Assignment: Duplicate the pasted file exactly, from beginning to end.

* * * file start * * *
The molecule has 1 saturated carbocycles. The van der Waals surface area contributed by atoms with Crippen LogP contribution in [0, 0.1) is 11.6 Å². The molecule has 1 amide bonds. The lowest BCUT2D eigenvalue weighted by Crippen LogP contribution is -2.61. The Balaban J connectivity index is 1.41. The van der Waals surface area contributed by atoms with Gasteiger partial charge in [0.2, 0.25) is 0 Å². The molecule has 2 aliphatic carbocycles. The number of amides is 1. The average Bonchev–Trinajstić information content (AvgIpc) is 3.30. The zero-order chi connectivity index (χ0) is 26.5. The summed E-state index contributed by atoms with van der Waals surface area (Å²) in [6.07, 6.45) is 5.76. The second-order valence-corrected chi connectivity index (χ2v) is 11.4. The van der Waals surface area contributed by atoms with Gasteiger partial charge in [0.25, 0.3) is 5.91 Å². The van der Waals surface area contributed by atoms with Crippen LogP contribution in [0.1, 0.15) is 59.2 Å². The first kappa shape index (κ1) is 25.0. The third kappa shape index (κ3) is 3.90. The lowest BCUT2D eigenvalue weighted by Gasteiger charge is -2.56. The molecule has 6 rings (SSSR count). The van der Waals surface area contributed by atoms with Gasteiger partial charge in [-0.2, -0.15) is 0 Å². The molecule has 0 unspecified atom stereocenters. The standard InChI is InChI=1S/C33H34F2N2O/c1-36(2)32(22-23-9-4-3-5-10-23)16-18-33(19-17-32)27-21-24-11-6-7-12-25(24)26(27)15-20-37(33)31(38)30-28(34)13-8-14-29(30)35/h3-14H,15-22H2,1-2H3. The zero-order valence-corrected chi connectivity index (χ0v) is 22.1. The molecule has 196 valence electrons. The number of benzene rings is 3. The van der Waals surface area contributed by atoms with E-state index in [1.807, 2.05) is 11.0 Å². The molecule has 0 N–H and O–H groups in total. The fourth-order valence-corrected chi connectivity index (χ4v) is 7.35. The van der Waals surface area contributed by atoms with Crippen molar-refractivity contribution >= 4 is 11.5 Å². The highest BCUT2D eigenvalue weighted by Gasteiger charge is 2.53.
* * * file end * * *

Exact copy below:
The molecule has 1 saturated carbocycles. The van der Waals surface area contributed by atoms with Crippen LogP contribution in [0, 0.1) is 11.6 Å². The molecule has 1 amide bonds. The lowest BCUT2D eigenvalue weighted by Crippen LogP contribution is -2.61. The Balaban J connectivity index is 1.41. The van der Waals surface area contributed by atoms with Gasteiger partial charge in [0.2, 0.25) is 0 Å². The molecule has 2 aliphatic carbocycles. The number of amides is 1. The average Bonchev–Trinajstić information content (AvgIpc) is 3.30. The zero-order chi connectivity index (χ0) is 26.5. The summed E-state index contributed by atoms with van der Waals surface area (Å²) in [6.07, 6.45) is 5.76. The second-order valence-corrected chi connectivity index (χ2v) is 11.4. The van der Waals surface area contributed by atoms with Gasteiger partial charge in [0.25, 0.3) is 5.91 Å². The van der Waals surface area contributed by atoms with Crippen LogP contribution in [0.1, 0.15) is 59.2 Å². The first kappa shape index (κ1) is 25.0. The third kappa shape index (κ3) is 3.90. The lowest BCUT2D eigenvalue weighted by Gasteiger charge is -2.56. The molecule has 6 rings (SSSR count). The van der Waals surface area contributed by atoms with Gasteiger partial charge in [-0.2, -0.15) is 0 Å². The molecule has 0 unspecified atom stereocenters. The standard InChI is InChI=1S/C33H34F2N2O/c1-36(2)32(22-23-9-4-3-5-10-23)16-18-33(19-17-32)27-21-24-11-6-7-12-25(24)26(27)15-20-37(33)31(38)30-28(34)13-8-14-29(30)35/h3-14H,15-22H2,1-2H3. The zero-order valence-corrected chi connectivity index (χ0v) is 22.1. The molecule has 196 valence electrons. The number of benzene rings is 3. The van der Waals surface area contributed by atoms with E-state index in [1.807, 2.05) is 11.0 Å². The molecule has 0 N–H and O–H groups in total. The fourth-order valence-corrected chi connectivity index (χ4v) is 7.35. The van der Waals surface area contributed by atoms with Crippen molar-refractivity contribution >= 4 is 11.5 Å². The highest BCUT2D eigenvalue weighted by Gasteiger charge is 2.53.